I belong to a child care marketing group. I don't need to market mine, I'm full for 3 years with a wait list at this point and have clients trying to plan pregnancies around my future openings. But I love to mentor others, and I do have some corporate marketing experience, and friends and clients with marketing backgrounds. One of the key aspects to marketing is knowing your strengths and weaknesses and those of your competition

Hopefully, this checklist will help parents and providers better assess a child care situation.




Tuesday, January 31, 2017

Drafting Tube Blocks - FREE


I am lucky enough to have a client who is a mechanical engineer and another who does CAD drafting, along with another that has a brother who is an engineer. So, I have a ready supply available of these HEAVY duty cardboard tubes that drafting paper comes on. 

Any architecture or engineering firm will most likely be willing to give you these for FREE, just call and ask.

These come in various lengths and are thick and sturdy, so they can stand up to the very destructive 2 year old boys I currently have with me.

I took the tubes and cut them with a standard saw blade on my chop saw at 1 inch intervals. I think I will color code them by size and mark the inches on each one. I think they will take earth tone natural stains well, to keep with the Reggio philosophy of more natural elements.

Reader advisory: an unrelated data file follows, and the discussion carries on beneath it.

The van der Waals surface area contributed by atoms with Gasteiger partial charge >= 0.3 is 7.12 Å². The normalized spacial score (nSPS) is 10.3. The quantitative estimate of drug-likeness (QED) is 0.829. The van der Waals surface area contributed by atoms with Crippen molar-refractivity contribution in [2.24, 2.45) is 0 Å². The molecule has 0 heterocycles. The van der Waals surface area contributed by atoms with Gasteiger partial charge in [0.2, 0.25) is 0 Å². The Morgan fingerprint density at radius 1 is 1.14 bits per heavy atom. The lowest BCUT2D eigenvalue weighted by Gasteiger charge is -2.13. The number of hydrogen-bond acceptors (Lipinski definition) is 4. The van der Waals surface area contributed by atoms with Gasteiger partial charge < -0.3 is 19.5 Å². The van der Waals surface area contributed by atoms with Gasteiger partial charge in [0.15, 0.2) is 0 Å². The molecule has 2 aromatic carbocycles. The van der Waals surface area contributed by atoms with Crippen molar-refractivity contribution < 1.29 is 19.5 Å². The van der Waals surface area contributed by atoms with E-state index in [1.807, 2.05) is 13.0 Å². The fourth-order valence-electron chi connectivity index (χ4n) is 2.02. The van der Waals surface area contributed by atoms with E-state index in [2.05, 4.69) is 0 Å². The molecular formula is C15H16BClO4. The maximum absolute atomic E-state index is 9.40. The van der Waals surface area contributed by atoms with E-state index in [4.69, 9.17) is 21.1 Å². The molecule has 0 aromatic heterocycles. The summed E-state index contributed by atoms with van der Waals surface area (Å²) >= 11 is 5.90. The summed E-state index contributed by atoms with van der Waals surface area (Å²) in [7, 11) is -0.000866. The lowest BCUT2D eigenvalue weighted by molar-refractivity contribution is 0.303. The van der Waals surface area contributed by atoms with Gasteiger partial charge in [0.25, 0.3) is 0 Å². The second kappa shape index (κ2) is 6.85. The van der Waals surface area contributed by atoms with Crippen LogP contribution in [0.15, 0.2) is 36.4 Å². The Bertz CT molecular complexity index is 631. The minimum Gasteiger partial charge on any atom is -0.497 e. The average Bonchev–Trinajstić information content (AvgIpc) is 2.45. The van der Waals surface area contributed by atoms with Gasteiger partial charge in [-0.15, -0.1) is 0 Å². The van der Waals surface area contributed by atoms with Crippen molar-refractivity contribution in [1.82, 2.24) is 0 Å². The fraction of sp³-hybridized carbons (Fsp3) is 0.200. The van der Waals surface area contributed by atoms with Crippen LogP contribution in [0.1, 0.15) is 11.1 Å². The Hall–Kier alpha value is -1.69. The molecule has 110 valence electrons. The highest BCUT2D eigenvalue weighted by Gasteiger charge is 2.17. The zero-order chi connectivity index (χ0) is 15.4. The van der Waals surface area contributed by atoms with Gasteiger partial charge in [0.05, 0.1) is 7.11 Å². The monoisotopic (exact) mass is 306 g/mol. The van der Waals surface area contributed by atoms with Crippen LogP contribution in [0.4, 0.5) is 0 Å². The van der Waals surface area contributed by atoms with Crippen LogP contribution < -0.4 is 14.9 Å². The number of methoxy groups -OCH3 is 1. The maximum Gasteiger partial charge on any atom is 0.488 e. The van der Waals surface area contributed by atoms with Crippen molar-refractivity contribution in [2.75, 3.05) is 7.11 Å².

I purposefully did 20 units at 1" for numeracy teaching and exploring. 


How many did you get on your arm?

I did 1"-10" for counting and graduating, matching, estimating, unit measuring, and graphing teaching. 


Which one does that match?

I did more 2" and 3" for skip counting, fraction and multiplication teaching.



I cut several at 45 degrees and they really seemed to like those for toppers.



They started to figure out the logic/reasoning and physics pretty quick.



I kept the length at a max of 10 inches. This makes them difficult to use in any "stick" manner like a sword or bat. Not that they can't be used to hit, but it would be awkward and lack force.

A finer saw blade or slower cut would have made them less ragged. I didn't clean up the edges. You could with a wood rasp, but I found that the rough edges helped the pieces to stick together better. It also provided an extra sensory experience and fine motor activity as they picked at the edges.




6 tubes provided enough to fill a laundry basket. I will probably add an extra 2 tubes worth, but want to see how they play with them to determine the sizes we need before I make any more.



And if they get mutilated, well, there are plenty more where these came from, for FREE. Yay!
Tags: blocks, tubes, toddlers, preschool, daycare, child care, gross motor, fine motor, center, kindergarten, homeschool, frugal,